A case study was conducted at a retailer that is a large and fast-growing non-food retailer in Australasia, and which has a pay-for-performance plan for front-line employees.
This retailer pays a performance incentive payment (bonus) to all permanent employees, both part time and full time. The fact that this payment extends to the shop floor level is interesting, as well as its magnitude, which is equivalent, on average, to one week's pay every six months for every employee. An internal company document states that the performance incentive payment is designed to reward people for achieving pre-established goals. The bonus is paid pro rata on the number of hours worked per week. A period of three months is enforced before a team member is eligible to receive this payment.
In calculating the bonus payment, a maximum potential payment is set for a full-time employee working a 40-hour week. Deductions are made from this maximum potential payment based on the percentage of achievement of organizational, store, department, and individual goals. Goals relating to the performance incentive payment range from very broad company-wide goals and standards to specific individual appraisals. An example of a companywide goal is the expectation that for every 1 per cent over the targeted earnings before interest and tax (EBIT), an extra 2 per cent is added to the potential incentive payment. Alternatively, for every 1 per cent below the targeted company EBIT, 1 per cent is deducted from the potential payment. Store goals relate to such measures as the budgeted sales figures, as well as the wage budget. Included in the goals to be assessed by area are the amount of write-offs and shrinkage. Departmental goals are also important, and, in the service department, such goals as the number of deleted lines and voided sales are considered. An individual performance-based appraisal is also conducted between the departmental manager and each employee for every bonus period.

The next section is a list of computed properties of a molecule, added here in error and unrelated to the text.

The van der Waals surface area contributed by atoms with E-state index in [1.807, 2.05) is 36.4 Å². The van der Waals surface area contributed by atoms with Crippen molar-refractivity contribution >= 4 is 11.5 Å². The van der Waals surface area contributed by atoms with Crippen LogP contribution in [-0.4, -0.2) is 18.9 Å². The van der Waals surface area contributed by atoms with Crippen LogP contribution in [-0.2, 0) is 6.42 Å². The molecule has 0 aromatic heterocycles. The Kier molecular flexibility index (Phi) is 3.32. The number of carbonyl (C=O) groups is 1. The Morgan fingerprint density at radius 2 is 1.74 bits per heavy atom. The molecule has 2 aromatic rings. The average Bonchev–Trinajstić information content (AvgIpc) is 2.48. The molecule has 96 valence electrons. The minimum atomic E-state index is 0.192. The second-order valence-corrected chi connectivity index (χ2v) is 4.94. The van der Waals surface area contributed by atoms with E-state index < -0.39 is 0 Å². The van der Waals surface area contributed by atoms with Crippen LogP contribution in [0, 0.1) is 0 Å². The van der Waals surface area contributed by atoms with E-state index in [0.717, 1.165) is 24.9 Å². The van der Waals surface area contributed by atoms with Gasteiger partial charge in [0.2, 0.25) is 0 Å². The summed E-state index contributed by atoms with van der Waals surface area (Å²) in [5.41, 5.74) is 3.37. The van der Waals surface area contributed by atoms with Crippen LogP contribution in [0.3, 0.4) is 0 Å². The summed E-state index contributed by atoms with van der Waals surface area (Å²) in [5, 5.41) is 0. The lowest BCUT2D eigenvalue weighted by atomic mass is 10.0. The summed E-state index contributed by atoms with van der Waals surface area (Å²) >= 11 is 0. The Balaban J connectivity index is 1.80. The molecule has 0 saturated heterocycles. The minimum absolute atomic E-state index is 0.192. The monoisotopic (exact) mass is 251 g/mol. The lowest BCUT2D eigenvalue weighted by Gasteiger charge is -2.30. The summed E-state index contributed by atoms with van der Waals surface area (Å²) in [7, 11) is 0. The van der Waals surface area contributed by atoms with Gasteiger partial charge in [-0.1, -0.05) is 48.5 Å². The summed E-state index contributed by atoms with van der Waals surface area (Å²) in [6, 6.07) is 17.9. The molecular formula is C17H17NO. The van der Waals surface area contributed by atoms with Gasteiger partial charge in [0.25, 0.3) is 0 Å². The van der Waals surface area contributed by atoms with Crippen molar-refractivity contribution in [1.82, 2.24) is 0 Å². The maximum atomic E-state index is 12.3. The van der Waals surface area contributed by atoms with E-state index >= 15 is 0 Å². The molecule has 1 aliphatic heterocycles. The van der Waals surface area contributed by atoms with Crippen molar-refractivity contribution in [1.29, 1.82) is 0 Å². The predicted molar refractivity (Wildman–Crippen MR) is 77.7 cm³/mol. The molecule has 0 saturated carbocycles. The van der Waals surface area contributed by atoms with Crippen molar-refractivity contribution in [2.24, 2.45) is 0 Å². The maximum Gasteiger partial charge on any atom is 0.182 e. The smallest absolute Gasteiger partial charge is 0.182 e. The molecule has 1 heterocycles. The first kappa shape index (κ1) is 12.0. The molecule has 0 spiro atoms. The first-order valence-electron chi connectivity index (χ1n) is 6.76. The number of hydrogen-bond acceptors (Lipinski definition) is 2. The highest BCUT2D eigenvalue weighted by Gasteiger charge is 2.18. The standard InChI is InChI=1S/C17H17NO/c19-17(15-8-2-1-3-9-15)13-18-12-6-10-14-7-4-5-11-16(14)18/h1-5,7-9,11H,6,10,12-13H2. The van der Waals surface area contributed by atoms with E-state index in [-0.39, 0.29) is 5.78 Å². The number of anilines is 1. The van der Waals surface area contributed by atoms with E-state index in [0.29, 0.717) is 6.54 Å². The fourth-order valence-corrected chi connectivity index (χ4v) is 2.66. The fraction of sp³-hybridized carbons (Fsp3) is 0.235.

In addition to fixed pay and bonuses, employees receive a number of other benefits. These benefits include a staff discount (including extended family), a day off on their birthday and a range of social activities (e.g. weekends away).
The study examined the implications of a pay-for-performance system on intrinsic and extrinsic motivation and job satisfaction of front-line employees at a retailer. Positive associations were found between pay and intrinsic motivation and intrinsic motivation and job satisfaction, while there was a negative association between extrinsic motivation and job satisfaction. Pay satisfaction had the strongest association with job satisfaction. The practical implications of this for managers are to pay their front-line employees well and job satisfaction will be high.